September 9, 2011

Participatory Advertising

A lot of talk this week in class about what the future of advertising is - what the heck is advertising now anyways?

Is "liking" a brand's Facebook page advertising on behalf of the company? (click on this link to have your mind blown. Inception style.) Is an event orchestrated by a branded franchise but devoid of any obvious onsite advertising still considered advertising?

Kenton Larsen (CreComm teacher) drew the distinction thusly (as far as I understand - don't quote me on the test): advertising is paid for and controlled by the Advertiser. Unpaid advertising that is not controlled by the Advertiser falls under the field of "Public Relations" - still marketing a product, but doing it through media events/unpaid endorsements/etc that aren't paid for.

NOW, I think there's a particular type of advertising that straddles these two fields - participatory advertising. Paid for by the advertiser, true, but incomplete unless the viewer participates of their own free will. It's old school advertising meets the YouTube generation.

Perhaps I'm completely out to lunch (the comments section will let you say so) but the following ads are cool nonetheless. Rad, even.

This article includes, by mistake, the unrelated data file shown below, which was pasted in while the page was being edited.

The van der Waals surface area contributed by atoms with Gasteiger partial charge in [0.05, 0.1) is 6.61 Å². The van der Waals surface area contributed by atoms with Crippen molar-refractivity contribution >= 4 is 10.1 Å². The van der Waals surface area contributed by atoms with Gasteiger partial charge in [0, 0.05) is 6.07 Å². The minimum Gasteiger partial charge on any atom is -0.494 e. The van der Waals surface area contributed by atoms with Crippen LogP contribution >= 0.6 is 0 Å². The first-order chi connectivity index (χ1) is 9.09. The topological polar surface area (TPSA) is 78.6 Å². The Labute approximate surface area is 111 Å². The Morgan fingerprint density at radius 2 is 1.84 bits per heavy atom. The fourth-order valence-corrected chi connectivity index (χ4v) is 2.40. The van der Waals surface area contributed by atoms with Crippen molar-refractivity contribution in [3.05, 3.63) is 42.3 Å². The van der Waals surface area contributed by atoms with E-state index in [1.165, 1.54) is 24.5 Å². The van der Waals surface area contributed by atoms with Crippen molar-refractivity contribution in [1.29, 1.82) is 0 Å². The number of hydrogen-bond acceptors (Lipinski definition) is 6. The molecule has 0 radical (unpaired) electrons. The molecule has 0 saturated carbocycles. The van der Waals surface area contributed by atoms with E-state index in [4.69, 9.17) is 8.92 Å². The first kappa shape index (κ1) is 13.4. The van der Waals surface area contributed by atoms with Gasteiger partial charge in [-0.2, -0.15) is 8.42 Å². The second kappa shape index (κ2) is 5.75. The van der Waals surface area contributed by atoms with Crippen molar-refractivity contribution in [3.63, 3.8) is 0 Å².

Hot Wheels (Mattel) Roadside Billboards - Mexico
Possibly by Young & Rubicam or Ogilvy & Mather... unsure after brief websearch


International Labour Organization - Magazine Ad


And the pick of the litter...

Radiotjanst (Swedish organization which collects radio/tv license fees)

Sweden was having a problem getting its citizens to voluntarily pay their license fees and turned to DraftFCB to create this commercial, praising those who had paid. During the campaign it was possible to go to Radiotjanst's website and add whatever jpeg image you liked to the movie - you could choose who would be the hero.

The video above is an example of what you could have done - sadly the campaign is now closed.

Participatory advertising. What do you think?


  1. Anonymous9/11/2011

    I agree with you about the distinction between PR and ad. You actually summed it up quite nicely.

    But what do you call advertising (such as that mind-blowing link you included to 'Like' Facebook) that is not paid for? I don't think Facebook paid themselves to put that page (ad) up there ...

  2. I'm not entirely sure. Seeing as a person's "Like" choices show up in their Facebook News feed perhaps:

    Mass Non-Celebrity Endorsement?